I recall Chris Stewart writing about people catching fish while fishing with keiryu tackle vs people not catching as many fish tenkara fishing, at one of the mid-west tenkara events several years ago. I think it was the first time Chris introduced keiryu rods at an event of that type. He believed the tenkara anglers were just not sensing the hits on their flies. At least I think I recall reading that. I might be mistaken, and mis-remembering as they say . Since I can’t recall what I did Monday my memory is always suspect of being wrong. Or mixing things from multiple events into one. :slightly_frowning_face:

I do remember that passage.

He was using three markers and that config helped reveal takes that one could not detect with a single.

I actually bought some markers around that time but never employed them.

Part of me is lazy…the othe part realizes that those extra bits will end up polluting the environment. Tippet and flys arr bad enough…but at least invisible…add in three dayglo markers…and that is a lot of visual polution.

I cringe every time i see a fly fishing float…aka…bobber.

The gain is not worth the clutter. 80 percent of me is just happy to be on the water…so i am ok with letting the fish have the edge.

1 Like

@Gressak constant contact (proper tension), and fly awareness will help muchly with strike detection - with tenkara I feel like most strike detection devices are a moot point as a hi-vis line is a giant strike detector

and one thing that doesn’t get discussed nearly enough is that active fly manipulation - especially cross-current and downstream tactics practically remove strike detection from the equation - strikes are instantly apparent

And that doesn’t preclude upstream casts - most of my upstream casting involves cross-current fly manipulation - at least when using wet flies and kebari

with tenkara my strike detection percentage has sky rocketed compared to when I was using western gear

1 Like

I completely agree and would add that my landed fish numbers have increased as well. I did a presentation about tenkara last Autumn to our local Trout Unlimited chapter and those were two points that a couple of people could not get their minds around.

I agree and disagree.

I agree that observation, technique, and manipulation can and will improve hookups, but also believe that slack can also equally be valuable and this is where constant contact is up for debate.

Lost in found is an area where I invest the most of my water time to perfect. Lost until the fly is where you want it, then some periodic checks in the strike zone. I am sure these checks are like mini-pulses.

If one were to fish deeper than 6 inches, I believe 100% that there are takes that most anglers will never feel…no matter what sort of tension you think you have to your fly. The water will always produce some slack/curvature in your line.

In the case of Chris Stewart, I do believe his observations. I have never fished with him, but have found credibility in just about everything he writes. His tactics in using strike detectors, is not an avenue that I am interested in, but I would definitely consider it if fish counts were more of a driving factor for me. It might even be worth trying to see if there is something educational about the experience.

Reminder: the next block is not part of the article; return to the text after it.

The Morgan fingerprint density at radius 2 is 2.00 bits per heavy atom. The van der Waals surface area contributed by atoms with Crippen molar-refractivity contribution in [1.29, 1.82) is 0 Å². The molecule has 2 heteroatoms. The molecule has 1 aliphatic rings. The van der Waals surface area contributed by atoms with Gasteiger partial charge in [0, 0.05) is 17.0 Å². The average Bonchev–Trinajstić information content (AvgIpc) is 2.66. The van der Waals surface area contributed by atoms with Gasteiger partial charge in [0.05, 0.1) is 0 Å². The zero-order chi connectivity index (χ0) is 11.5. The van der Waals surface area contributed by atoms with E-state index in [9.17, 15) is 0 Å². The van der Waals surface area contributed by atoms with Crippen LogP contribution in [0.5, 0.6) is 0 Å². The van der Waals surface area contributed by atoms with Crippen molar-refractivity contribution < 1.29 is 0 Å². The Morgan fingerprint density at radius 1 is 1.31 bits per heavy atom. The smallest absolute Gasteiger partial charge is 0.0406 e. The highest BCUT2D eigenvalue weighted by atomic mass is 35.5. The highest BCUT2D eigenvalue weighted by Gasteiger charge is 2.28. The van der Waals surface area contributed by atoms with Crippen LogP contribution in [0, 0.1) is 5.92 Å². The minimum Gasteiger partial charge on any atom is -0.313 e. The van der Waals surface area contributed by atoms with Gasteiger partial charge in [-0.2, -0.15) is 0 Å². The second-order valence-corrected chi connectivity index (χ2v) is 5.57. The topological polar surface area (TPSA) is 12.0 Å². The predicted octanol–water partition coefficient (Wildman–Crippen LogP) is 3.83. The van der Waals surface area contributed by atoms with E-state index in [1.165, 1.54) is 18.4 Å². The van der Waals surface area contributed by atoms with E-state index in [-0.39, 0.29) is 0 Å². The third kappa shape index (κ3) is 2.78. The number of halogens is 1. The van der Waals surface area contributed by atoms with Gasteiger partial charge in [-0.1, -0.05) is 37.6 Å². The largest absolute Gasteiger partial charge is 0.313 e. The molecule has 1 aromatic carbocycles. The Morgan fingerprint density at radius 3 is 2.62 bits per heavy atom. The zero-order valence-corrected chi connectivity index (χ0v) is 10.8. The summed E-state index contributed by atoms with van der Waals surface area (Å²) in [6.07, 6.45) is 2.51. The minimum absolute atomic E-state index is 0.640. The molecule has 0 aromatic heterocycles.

In fishing a 6x tippet, it is nearly impossible to see the subtle shift of a trout holding and gently inhaling a fly.

I think this is where we step into some preferences in presentation, conditions, fish behavior and season of implementation.

I have not honed manipulation to a point where my numbers are higher than dead drift. I do pulse the fly and will employ lifts but most of my fish are taken on dead drift and lostandfound with enough slack to let the water deliver the fly.

I do find that manipulation will take fish that I can see, but do not seem to be feeding. But I have equally tried to employ techniques on fish that result in no reaction. Sometimes if you are persistent, you can annoy them into a strike, but I find less joy in that.

Most of what I do lately is a near vertical presentation, but with some slack of tippet on the surface. I know that this could be considered a no-no, but I still catch plenty of fish and really see how to have a drag free drift without some slack. I think its fair to say…if you are employing tension of any type…you are no longer drag free and you may be pulling the fly our of the strike zone. I do employ pulsing, skating, or twitch the fly, but I really like a more natural presentation the first pass. Sometimes this works out…sometimes not.

Just yesterday I came across a nice group of large brook trout. My first dozen passes on dead drift got some attention and a couple takes but no conversions. After that, they did not even budge no matter the manipulation. I think my biggest failure was that they were feeding on small stuff. I really need to start tying tiny. The fish probably became aware of my presence, so they became more selective.

I really do not think there is a right or wrong here. It is personal preference and conditional. I am targeting cold water months which may also explain why my skills are dead drift bias. They are also deep water brooks. The fish are rarely at or near the surface.

A buddy of mine schooled me one day last fall.

I must admit I am better educated in tenkara tactics than he, but often it does not matter. This one day he caught ten fish to my one in a wild brook trout stream. End fish count Matt 30, me 3. He uses little stealth to fish and does not use any tenkara specific techniques other than a tenkara rod. He fished the whole day, swinging flies in current and just holding them there on structure. I of course was trying to understand his approach. On more than one occasion, Even being off the bank by 30 feet and crawling an approach, I could see I spooked some fish. It is maddening to see a fish dart from 30 feet off the bank. Matt, would just use a regular gate, walk up to a pool, identify the structure and drag a fly in it. Boom he would be on…hahahhahhahaha.

That day Matt broke all the tenkara rules…and if you listen closely you can hear tiny trout voices…

rules…we dont need no stinking rules.

The whole day…I watched him dead stick a fly in seams and on lines of structure. No drift…just holding the fly stationary sub surface.

1 Like